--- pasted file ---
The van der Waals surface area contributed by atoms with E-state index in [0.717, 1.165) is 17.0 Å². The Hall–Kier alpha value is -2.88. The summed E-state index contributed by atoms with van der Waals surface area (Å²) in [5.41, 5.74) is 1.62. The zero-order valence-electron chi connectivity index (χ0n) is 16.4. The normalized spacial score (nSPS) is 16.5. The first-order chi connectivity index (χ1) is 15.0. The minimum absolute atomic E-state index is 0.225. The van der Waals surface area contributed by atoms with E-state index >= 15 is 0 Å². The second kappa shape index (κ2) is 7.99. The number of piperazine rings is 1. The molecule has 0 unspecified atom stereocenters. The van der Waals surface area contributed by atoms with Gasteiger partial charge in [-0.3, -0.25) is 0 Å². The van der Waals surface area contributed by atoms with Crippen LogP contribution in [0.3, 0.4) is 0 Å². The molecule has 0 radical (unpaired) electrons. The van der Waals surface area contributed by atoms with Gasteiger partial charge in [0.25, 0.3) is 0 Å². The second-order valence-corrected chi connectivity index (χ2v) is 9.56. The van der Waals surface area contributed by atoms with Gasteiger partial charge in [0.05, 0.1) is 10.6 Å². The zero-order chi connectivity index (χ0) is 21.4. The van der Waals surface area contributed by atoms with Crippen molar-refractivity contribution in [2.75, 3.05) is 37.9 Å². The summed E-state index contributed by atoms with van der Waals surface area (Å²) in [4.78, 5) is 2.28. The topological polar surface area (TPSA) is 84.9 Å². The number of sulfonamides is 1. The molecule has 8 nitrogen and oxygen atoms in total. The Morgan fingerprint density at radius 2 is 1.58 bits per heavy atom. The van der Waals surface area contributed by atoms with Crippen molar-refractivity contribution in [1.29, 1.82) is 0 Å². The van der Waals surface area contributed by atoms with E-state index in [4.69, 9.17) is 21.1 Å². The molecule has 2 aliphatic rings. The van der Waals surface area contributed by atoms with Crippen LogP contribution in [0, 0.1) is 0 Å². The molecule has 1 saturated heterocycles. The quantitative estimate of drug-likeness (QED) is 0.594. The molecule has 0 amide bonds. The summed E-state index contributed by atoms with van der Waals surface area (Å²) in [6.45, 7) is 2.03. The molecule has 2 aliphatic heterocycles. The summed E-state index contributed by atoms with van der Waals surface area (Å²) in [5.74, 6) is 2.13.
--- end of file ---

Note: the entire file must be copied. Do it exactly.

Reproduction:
The van der Waals surface area contributed by atoms with E-state index in [0.717, 1.165) is 17.0 Å². The Hall–Kier alpha value is -2.88. The summed E-state index contributed by atoms with van der Waals surface area (Å²) in [5.41, 5.74) is 1.62. The zero-order valence-electron chi connectivity index (χ0n) is 16.4. The normalized spacial score (nSPS) is 16.5. The first-order chi connectivity index (χ1) is 15.0. The minimum absolute atomic E-state index is 0.225. The van der Waals surface area contributed by atoms with E-state index >= 15 is 0 Å². The second kappa shape index (κ2) is 7.99. The number of piperazine rings is 1. The molecule has 0 unspecified atom stereocenters. The van der Waals surface area contributed by atoms with Gasteiger partial charge in [-0.3, -0.25) is 0 Å². The van der Waals surface area contributed by atoms with Crippen LogP contribution in [0.3, 0.4) is 0 Å². The molecule has 0 radical (unpaired) electrons. The van der Waals surface area contributed by atoms with Gasteiger partial charge in [0.25, 0.3) is 0 Å². The second-order valence-corrected chi connectivity index (χ2v) is 9.56. The van der Waals surface area contributed by atoms with Gasteiger partial charge in [0.05, 0.1) is 10.6 Å². The zero-order chi connectivity index (χ0) is 21.4. The van der Waals surface area contributed by atoms with Crippen molar-refractivity contribution in [2.75, 3.05) is 37.9 Å². The summed E-state index contributed by atoms with van der Waals surface area (Å²) in [4.78, 5) is 2.28. The topological polar surface area (TPSA) is 84.9 Å². The number of sulfonamides is 1. The molecule has 8 nitrogen and oxygen atoms in total. The Morgan fingerprint density at radius 2 is 1.58 bits per heavy atom. The van der Waals surface area contributed by atoms with Crippen molar-refractivity contribution in [1.29, 1.82) is 0 Å². The van der Waals surface area contributed by atoms with E-state index in [4.69, 9.17) is 21.1 Å². The molecule has 2 aliphatic rings. The van der Waals surface area contributed by atoms with Crippen LogP contribution in [0, 0.1) is 0 Å². The molecule has 1 saturated heterocycles. The quantitative estimate of drug-likeness (QED) is 0.594. The molecule has 0 amide bonds. The summed E-state index contributed by atoms with van der Waals surface area (Å²) in [6.45, 7) is 2.03. The molecule has 2 aliphatic heterocycles. The summed E-state index contributed by atoms with van der Waals surface area (Å²) in [5.74, 6) is 2.13.